Ana Elizabeth Rosas, author of Abrazando el Espiritu: Bracero Families Confront the US-Mexico Border, spoke to David-James Gonzoles of New Books in American Studies this weekend. Ana Rosas is Associate Professor and Director of Undergraduate Studies in the departments of History and Chicano-Latino Studies at the University of California, Irvine
Abrazando el Espiritu (“embracing the spirit”), a study of the 1942 Bracero Program established between the U.S. and Mexican governments, navigates the deep impact that it had upon transnational Mexican immigrant families. Rosas’ book draws both from official government archives and family histories such as photographs, love letters, popular music, and oral histories in order to provide a closer, more personal understanding of the lives of these Bracero families and the challenges that they faced.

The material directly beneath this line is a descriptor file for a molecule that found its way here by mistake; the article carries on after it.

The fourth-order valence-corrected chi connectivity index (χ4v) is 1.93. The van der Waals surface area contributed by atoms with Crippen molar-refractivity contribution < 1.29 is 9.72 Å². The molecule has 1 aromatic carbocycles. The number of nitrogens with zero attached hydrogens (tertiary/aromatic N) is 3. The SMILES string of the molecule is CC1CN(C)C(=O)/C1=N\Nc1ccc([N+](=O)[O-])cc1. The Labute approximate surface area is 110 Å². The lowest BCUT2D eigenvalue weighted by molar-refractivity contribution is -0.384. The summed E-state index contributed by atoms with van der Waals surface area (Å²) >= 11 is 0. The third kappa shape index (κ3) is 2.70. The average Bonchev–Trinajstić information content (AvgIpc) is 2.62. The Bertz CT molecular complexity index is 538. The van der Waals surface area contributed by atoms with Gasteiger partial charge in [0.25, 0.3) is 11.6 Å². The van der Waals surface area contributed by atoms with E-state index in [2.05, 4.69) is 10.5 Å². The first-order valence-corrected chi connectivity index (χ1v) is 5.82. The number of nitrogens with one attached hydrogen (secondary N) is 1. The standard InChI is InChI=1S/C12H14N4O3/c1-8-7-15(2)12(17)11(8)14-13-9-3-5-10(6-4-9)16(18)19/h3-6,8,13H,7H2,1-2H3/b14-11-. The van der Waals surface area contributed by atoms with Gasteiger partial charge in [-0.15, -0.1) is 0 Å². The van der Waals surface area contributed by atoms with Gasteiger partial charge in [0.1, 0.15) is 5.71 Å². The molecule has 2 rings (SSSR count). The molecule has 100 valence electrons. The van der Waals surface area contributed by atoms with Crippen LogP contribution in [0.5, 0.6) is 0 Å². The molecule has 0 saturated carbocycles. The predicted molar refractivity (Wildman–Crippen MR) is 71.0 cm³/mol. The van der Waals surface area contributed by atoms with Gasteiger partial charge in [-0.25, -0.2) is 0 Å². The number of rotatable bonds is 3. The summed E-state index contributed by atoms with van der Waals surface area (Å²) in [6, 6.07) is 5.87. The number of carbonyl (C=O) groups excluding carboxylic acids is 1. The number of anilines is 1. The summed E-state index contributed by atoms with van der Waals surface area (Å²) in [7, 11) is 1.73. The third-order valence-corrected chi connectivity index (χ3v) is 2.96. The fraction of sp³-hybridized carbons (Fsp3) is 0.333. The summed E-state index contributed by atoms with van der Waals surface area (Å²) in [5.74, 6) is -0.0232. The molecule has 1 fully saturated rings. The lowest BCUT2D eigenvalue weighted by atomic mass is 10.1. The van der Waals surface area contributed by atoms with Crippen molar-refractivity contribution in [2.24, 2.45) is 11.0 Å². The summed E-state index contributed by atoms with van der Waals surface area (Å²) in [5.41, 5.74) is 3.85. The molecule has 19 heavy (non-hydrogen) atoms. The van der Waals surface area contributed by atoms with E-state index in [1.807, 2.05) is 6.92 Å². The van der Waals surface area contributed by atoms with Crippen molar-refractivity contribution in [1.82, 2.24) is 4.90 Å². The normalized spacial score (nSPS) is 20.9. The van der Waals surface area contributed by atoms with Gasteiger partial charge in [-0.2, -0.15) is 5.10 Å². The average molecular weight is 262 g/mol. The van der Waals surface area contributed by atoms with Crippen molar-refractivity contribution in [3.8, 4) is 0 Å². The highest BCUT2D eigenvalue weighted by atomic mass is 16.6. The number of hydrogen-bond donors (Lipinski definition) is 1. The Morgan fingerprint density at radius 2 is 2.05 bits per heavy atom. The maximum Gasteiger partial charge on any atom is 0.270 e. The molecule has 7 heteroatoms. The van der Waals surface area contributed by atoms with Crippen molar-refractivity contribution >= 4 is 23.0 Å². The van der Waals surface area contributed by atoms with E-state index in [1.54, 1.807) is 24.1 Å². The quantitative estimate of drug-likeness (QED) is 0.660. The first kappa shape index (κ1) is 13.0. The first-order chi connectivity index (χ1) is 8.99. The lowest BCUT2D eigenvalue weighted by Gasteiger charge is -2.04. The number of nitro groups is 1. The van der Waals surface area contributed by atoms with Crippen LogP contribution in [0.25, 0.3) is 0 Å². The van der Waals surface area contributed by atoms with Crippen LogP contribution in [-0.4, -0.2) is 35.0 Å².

In this lengthy interview, she speaks about how she came to study her field, the link between the lives of Bracero families and those of contemporary migrant workers, the process of acquiring interviews and bringing the personal histories of families into her work, and the important role that love and connection play in understanding the historical moment of her study.
“A truly landmark study,” says Gonzoles, “Abrazando el Espiritu deepens our understanding of the costs of transnational labor migration on families and the efforts undertaken by women, children, men, and the elderly to preserve familial bonds amidst government surveillance and abandonment.”